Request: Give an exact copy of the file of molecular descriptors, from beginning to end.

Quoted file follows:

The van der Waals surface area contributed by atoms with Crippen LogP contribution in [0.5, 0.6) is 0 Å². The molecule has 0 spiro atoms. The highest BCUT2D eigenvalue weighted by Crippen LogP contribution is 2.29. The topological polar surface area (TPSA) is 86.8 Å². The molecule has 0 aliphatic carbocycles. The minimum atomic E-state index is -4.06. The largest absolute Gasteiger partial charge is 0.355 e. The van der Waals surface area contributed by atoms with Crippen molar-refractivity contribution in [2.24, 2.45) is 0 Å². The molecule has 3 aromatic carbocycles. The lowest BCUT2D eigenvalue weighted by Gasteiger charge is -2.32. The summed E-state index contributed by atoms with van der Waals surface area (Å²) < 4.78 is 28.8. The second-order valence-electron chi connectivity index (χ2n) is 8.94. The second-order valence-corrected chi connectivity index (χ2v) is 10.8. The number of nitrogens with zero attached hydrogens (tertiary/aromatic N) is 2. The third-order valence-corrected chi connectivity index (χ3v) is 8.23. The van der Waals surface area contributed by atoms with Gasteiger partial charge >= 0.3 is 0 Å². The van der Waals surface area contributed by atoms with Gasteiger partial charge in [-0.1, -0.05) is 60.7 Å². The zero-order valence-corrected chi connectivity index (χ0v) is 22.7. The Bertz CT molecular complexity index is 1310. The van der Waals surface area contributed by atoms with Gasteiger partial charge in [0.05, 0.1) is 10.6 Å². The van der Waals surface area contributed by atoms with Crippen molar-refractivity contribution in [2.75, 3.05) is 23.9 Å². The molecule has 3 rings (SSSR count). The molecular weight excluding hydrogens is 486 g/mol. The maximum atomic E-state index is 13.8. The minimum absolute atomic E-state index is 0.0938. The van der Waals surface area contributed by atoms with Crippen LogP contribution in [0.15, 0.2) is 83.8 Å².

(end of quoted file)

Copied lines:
The van der Waals surface area contributed by atoms with Crippen LogP contribution in [0.5, 0.6) is 0 Å². The molecule has 0 spiro atoms. The highest BCUT2D eigenvalue weighted by Crippen LogP contribution is 2.29. The topological polar surface area (TPSA) is 86.8 Å². The molecule has 0 aliphatic carbocycles. The minimum atomic E-state index is -4.06. The largest absolute Gasteiger partial charge is 0.355 e. The van der Waals surface area contributed by atoms with Crippen molar-refractivity contribution in [2.24, 2.45) is 0 Å². The molecule has 3 aromatic carbocycles. The lowest BCUT2D eigenvalue weighted by Gasteiger charge is -2.32. The summed E-state index contributed by atoms with van der Waals surface area (Å²) < 4.78 is 28.8. The second-order valence-electron chi connectivity index (χ2n) is 8.94. The second-order valence-corrected chi connectivity index (χ2v) is 10.8. The number of nitrogens with zero attached hydrogens (tertiary/aromatic N) is 2. The third-order valence-corrected chi connectivity index (χ3v) is 8.23. The van der Waals surface area contributed by atoms with Gasteiger partial charge >= 0.3 is 0 Å². The van der Waals surface area contributed by atoms with Gasteiger partial charge in [-0.1, -0.05) is 60.7 Å². The zero-order valence-corrected chi connectivity index (χ0v) is 22.7. The Bertz CT molecular complexity index is 1310. The van der Waals surface area contributed by atoms with Gasteiger partial charge in [0.05, 0.1) is 10.6 Å². The van der Waals surface area contributed by atoms with Crippen molar-refractivity contribution in [2.75, 3.05) is 23.9 Å². The molecule has 3 rings (SSSR count). The molecular weight excluding hydrogens is 486 g/mol. The maximum atomic E-state index is 13.8. The minimum absolute atomic E-state index is 0.0938. The van der Waals surface area contributed by atoms with Crippen LogP contribution in [0.15, 0.2) is 83.8 Å².